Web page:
You'll need the ServiceUI.exe executable file to display user interfaces (UI) to end users when operating in SYSTEM context. To get the file, download and install MDT somewhere and navigate to C:\Program Files\Microsoft Deployment Toolkit\Templates\Distribution\Tools\x64. To download MDT click here.

Copy the ServiceUI.exe file to your extracted CheckNetworkCable folder so it looks like this.

CheckNetworkCable folder.png

Next, copy this folder to your package source on your Configuration Manager server.

Step 3. Create a package (with no program)

In ConfigMgr create a new package *with no program* using the files in the CheckNetworkCable folder you created above.

create package.png

Step 4. Distribute the package

After creating the package, right click it and choose Distribute Content. Distribute the content to all of your CMG's and any other on-premise distribution points.

distribute to cmg.png

Step 5. Edit the task sequence and point to the package

In your task sequence, add the following lines at the start of the task sequence.

cmd.exe /c mkdir C:\Windows\Temp\OSDScripts\


Then copy files to the C:\Windows\Temp\OSDScripts folder..

xcopy ".\ServiceUI.exe" "C:\Windows\Temp\OSDScripts\" /D /E /C /I /Q /H /R /Y /S

copy first file to folder.png


copy another file...

xcopy ".\CheckNetwork.ps1" "C:\Windows\Temp\OSDScripts\" /D /E /C /I /Q /H /R /Y /S

copy second file to folder.png


Run the script, note: do NOT select the timeout value in this step otherwise it will fail.

C:\Windows\Temp\OSDScripts\ServiceUI.exe -process:TSProgressUI.exe %windir%\system32\WindowsPowerShell\v1.0\powershell.exe -windowstyle hidden -NoProfile -ExecutionPolicy bypass -File C:\Windows\Temp\OSDScripts\CheckNetwork.ps1

run the check for network script.png

Apply the changes.

Don't forget to distribute the content contained in your task sequence to your CMG.

distribute task sequence content to CMG.png

Step 6. deploy the Task sequence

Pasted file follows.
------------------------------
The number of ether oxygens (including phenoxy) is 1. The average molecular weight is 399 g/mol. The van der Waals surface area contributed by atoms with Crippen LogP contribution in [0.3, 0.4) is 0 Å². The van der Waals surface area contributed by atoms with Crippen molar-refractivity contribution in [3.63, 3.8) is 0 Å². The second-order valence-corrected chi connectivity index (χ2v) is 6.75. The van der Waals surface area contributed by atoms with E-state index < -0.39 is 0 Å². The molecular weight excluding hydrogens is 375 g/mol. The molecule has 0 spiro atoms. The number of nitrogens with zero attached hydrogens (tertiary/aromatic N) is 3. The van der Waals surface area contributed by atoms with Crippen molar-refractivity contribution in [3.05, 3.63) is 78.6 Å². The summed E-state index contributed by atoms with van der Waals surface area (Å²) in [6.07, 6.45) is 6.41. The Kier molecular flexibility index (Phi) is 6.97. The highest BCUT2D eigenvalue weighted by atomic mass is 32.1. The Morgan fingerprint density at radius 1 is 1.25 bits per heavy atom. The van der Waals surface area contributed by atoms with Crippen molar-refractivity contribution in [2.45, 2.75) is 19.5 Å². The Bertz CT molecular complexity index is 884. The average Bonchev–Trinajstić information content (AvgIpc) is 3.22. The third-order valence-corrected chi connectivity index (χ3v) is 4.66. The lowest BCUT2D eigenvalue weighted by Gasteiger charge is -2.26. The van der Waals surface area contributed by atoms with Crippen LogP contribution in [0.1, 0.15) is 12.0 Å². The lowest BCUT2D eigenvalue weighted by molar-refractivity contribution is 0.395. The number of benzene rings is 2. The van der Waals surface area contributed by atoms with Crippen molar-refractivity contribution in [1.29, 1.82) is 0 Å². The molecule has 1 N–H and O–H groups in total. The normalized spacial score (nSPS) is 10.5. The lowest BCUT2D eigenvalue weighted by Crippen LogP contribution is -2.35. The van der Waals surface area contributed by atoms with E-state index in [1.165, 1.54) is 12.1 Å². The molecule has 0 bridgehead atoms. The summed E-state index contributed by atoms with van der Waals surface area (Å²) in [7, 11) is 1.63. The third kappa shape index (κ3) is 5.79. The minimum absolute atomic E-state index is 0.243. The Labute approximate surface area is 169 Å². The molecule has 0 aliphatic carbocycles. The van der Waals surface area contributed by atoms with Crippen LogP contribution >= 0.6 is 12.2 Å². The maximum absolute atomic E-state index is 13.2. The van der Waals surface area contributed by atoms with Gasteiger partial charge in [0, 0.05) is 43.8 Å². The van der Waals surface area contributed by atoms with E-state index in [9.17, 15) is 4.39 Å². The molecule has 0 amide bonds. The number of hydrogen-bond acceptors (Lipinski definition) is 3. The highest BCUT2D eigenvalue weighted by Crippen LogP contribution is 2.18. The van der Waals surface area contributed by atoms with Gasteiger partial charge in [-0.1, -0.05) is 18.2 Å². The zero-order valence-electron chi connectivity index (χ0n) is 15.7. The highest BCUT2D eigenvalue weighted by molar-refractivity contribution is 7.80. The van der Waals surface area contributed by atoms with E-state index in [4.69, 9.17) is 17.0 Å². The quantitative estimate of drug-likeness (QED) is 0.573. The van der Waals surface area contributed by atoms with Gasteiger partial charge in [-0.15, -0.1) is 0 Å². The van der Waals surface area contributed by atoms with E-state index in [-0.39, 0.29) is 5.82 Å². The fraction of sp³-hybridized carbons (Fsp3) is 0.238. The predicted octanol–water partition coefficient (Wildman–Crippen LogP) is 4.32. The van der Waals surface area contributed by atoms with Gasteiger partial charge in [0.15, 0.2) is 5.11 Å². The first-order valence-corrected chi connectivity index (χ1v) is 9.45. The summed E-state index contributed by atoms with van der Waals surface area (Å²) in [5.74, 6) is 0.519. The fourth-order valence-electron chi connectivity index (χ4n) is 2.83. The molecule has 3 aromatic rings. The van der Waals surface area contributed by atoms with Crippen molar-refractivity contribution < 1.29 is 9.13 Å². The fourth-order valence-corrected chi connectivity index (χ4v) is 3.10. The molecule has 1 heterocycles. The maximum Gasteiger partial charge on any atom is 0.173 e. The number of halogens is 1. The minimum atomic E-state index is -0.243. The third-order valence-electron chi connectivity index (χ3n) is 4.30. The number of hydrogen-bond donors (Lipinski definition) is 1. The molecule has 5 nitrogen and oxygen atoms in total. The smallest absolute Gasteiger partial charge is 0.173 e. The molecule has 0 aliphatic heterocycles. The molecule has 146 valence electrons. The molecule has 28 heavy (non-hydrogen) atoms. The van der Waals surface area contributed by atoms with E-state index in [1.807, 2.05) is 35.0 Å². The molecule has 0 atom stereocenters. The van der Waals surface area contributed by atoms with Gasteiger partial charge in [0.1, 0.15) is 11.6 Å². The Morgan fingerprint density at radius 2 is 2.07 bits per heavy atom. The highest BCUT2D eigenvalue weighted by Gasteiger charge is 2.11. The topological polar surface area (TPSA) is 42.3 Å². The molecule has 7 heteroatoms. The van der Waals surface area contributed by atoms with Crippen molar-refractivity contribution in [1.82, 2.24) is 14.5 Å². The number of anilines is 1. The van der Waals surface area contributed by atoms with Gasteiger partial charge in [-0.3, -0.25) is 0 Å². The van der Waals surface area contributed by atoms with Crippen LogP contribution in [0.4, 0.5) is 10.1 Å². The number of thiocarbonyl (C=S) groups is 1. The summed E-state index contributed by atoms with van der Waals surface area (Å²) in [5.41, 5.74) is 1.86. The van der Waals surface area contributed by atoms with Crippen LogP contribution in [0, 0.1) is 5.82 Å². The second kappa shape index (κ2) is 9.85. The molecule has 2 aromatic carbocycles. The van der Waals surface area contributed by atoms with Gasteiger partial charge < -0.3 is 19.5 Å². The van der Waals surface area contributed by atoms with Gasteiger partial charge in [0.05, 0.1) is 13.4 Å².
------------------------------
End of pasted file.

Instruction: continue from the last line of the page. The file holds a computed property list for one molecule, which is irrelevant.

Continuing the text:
Deploy your task sequence as Available to a collection containing client computers that you intend to test with, make sure that the following option is selected.

allow task sequence to run for clients on the internet.png

Step 7. Test the solution

On a client computer with real network cards (or with a connection to a USB-C hub or Thunderbolt 3 dock that is in turn connected to a wired LAN), verify that the Configuration Manager client detects that it is connected to the Internet and that you can see the task sequence in Software Center.

For the purposes of the test, unplug the dock and/or network cable and use Wi-Fi to test.

client is on Internet and can see the task sequence.png

Note: The script detects virtual machines and assumes they have network connectivity and therefore skips the popup. This particular task sequence also informs the user about the type of network they need to use, but we'll still run our detection script.



If the user is not connected to a wired LAN cable or USB-C docking station, they'll get this popup.

message popup.png

After connecting to the required network type and clicking OK the task sequence will continue.

Job done.


The script logs to C:\Windows\Temp\CheckForNetworkCable.log. Below we can see that at first the cable was disconnected, and then the user connected the cable and it allowed the script to continue.


Related reading